I first met Virginia through the Friday Flash writing community via Twitter the history of how she came by it echoes very much with that of my own. We've become good friends discussing politics, protest, family and whether there artists (particularly comedians) are entitled to a right to cause offence, in addition to reading each other's work during the writing process. It was entirely down to Virginia that I'm also being published by Gumbo Press with a collection of flash stories, since she encouraged me to submit when I'd already decided I didn't have a chance of submitting successfully.
So I'm delighted to welcome Virginia to talk about how the book came about and to wish her all the best not only with publication, but also with her live reading at the Albion Beatnik in Oxford this Saturday for National Flash Fiction Day.
Thanks Marc for this opportunity to share some thoughts about the launch of my collection, "Rapture and what comes after" (published by Gumbo Press).
I became a flash fiction writer by chance. In 2009, following advice from my twin sister, Julia Williams, a successful novelist, I set up my blog "A Room of My Own" as a way of promoting my work. I started posting in July, but I was still building my social media presence and finding it difficult to attract visitors. Then my husband, Chris, noticed a friend of his taking part in Friday Flash and suggested I give it a try. I had nothing to lose, so I posted my first story "Happy New Year" on New Year's Day, 2010. To my delight, I received loads of comments and was welcomed into the community with open arms. What started as an experiment soon became a fixture, and for six months I posted pretty much every week. I soon built up a list of regular readers with fellow writers like Marc, whose stories helped shape my own, and a writing group with whom I felt at home. And although I don't write flash quite so often now, Friday Flash is still a huge part of my writing life.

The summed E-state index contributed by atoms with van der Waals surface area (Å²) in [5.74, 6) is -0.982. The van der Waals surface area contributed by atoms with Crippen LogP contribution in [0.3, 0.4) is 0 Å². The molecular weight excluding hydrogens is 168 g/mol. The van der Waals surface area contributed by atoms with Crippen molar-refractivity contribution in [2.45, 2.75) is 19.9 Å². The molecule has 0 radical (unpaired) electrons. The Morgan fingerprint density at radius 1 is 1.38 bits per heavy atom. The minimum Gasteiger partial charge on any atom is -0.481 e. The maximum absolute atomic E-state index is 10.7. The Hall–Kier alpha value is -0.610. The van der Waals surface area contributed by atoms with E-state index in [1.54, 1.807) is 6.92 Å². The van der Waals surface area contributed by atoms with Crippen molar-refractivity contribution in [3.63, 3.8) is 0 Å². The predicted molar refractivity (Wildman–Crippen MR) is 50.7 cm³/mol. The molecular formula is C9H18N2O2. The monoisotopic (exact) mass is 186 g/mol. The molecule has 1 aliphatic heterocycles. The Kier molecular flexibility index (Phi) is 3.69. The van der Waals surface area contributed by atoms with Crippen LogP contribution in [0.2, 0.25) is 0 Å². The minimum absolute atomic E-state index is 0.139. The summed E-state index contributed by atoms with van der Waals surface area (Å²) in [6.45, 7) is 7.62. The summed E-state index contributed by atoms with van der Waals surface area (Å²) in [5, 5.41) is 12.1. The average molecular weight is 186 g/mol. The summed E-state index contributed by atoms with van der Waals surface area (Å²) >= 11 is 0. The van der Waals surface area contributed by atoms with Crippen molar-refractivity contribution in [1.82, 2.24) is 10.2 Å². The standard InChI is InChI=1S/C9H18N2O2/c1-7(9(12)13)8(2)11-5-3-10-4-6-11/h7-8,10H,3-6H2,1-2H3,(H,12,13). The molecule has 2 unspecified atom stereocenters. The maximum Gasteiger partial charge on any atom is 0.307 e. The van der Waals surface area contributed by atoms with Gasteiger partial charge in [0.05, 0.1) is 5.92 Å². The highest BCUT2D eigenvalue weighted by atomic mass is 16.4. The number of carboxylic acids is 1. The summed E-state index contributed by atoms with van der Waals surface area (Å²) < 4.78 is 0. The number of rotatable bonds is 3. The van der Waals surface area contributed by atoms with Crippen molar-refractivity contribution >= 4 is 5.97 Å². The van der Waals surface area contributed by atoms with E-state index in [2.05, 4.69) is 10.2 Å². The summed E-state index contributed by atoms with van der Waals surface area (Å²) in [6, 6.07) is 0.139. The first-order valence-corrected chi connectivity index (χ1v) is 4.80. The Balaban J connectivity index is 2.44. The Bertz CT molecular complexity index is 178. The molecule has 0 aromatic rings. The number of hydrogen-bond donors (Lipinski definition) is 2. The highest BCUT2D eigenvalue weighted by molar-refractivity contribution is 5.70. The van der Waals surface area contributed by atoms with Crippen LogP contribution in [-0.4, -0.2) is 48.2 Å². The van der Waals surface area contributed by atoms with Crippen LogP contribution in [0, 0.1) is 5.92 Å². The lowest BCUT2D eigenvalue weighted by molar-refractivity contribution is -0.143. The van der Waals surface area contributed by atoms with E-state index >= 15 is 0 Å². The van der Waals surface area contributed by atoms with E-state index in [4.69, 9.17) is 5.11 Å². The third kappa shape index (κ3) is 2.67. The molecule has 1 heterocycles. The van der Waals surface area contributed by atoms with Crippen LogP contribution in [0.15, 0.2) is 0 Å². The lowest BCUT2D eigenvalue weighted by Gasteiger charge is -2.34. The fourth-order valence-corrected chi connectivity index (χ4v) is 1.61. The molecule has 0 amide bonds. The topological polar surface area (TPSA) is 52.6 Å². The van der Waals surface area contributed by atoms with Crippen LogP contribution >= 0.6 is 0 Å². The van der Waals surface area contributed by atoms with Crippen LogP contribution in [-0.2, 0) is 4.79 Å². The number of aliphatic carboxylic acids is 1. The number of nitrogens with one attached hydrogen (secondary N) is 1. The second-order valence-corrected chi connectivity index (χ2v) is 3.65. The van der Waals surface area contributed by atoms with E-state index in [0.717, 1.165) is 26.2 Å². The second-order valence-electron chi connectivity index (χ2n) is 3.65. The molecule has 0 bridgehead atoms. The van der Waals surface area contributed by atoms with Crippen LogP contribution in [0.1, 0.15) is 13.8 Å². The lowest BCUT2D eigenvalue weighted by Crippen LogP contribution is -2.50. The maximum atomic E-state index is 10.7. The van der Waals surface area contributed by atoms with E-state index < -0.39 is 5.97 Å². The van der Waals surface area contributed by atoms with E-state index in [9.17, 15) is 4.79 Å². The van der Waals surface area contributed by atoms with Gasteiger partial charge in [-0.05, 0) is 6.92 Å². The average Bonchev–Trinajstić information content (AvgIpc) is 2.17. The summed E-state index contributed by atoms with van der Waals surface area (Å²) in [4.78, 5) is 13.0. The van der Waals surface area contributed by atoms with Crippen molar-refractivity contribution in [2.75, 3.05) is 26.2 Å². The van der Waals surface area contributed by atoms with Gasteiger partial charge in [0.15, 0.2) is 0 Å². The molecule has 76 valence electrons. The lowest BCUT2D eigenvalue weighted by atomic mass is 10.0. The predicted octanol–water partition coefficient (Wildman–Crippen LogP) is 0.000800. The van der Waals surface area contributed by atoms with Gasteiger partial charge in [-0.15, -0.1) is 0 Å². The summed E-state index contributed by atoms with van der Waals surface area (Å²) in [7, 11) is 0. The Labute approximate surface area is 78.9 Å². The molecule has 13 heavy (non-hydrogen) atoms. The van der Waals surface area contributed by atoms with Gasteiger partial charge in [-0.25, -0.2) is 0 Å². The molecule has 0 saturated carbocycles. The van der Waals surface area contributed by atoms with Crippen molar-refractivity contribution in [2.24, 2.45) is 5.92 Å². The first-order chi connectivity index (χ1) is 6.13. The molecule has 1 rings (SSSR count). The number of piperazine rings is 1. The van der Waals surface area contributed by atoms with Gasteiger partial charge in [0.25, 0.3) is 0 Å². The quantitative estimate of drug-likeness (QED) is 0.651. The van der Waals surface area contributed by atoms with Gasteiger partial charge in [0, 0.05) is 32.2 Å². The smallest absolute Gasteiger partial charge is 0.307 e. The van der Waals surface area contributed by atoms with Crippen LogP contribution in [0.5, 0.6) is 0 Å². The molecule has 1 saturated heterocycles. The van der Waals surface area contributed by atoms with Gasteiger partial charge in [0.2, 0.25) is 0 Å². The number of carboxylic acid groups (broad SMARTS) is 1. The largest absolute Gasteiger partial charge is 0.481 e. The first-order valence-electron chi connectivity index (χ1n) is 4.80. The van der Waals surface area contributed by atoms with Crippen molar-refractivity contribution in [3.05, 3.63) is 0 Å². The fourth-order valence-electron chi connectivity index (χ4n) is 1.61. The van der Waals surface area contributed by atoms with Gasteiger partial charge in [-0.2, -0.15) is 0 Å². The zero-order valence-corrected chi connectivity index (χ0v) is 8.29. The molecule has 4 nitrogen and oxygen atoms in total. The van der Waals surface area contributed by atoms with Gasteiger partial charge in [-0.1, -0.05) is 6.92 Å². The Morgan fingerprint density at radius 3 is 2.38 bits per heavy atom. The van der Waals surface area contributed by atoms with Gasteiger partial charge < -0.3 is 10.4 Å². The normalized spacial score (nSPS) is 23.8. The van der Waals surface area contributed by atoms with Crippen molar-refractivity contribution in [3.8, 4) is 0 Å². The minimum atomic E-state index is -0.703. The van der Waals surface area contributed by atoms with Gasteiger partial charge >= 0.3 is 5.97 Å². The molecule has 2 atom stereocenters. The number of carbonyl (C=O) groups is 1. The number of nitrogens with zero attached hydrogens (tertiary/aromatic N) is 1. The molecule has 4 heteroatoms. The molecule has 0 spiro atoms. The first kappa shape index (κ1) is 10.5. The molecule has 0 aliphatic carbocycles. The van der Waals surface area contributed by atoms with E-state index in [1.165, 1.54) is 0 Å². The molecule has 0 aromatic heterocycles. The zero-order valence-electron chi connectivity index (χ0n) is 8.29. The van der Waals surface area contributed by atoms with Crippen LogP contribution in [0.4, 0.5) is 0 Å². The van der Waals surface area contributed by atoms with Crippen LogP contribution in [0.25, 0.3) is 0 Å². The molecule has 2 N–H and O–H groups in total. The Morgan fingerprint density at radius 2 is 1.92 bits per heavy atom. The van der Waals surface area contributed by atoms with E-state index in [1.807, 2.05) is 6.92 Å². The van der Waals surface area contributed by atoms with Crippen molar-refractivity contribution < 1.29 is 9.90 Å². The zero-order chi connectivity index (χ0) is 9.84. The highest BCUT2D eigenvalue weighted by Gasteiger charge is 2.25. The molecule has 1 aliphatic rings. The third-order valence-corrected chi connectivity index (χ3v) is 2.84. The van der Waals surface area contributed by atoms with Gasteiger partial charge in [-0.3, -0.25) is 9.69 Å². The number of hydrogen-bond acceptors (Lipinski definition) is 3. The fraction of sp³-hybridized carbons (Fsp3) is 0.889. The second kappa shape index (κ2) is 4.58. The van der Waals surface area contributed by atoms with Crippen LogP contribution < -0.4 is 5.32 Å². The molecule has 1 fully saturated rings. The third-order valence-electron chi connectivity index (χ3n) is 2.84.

"Rapture and what comes after" is drawn from many of these Friday Flash posts. I began putting it together last year, when I realised that I had unintentionally created a number of paired stories, revealing the light and dark sides of love. There weren't enough for a collection, so I looked at pieces that I particularly liked and began writing partners for them. The result is fifteen stories where the characters are relatively happy in their relationships and fifteen where they definitely aren't. Some stories feature the same characters ("Rapture/"What comes after", "Happy Birthday Darling" and "Telling the Family") . Some, use similar motifs such as an item of clothing, ("The Scarf/The Jumper") or the weather ("Let it Snow/Waiting for the Thaw"). And some are linked by a theme such as gender expectations ("A Woman's Work"/"A Man's Job") or the difficulty of coming to a decision ("No doubt about it/"Hesitation").
Despite the dark tone of the second part, I believe in love. But, I also know it's not easy. I know that even the happiest and most devoted couples have their struggles. I know that often love doesn't work out the way people hoped, and, though that can be terrible, it's not always a bad thing. Stories should entertain, move, or amuse the reader. I hope this collection does all of those things, whilst providing a true reflection of what it means to live and love.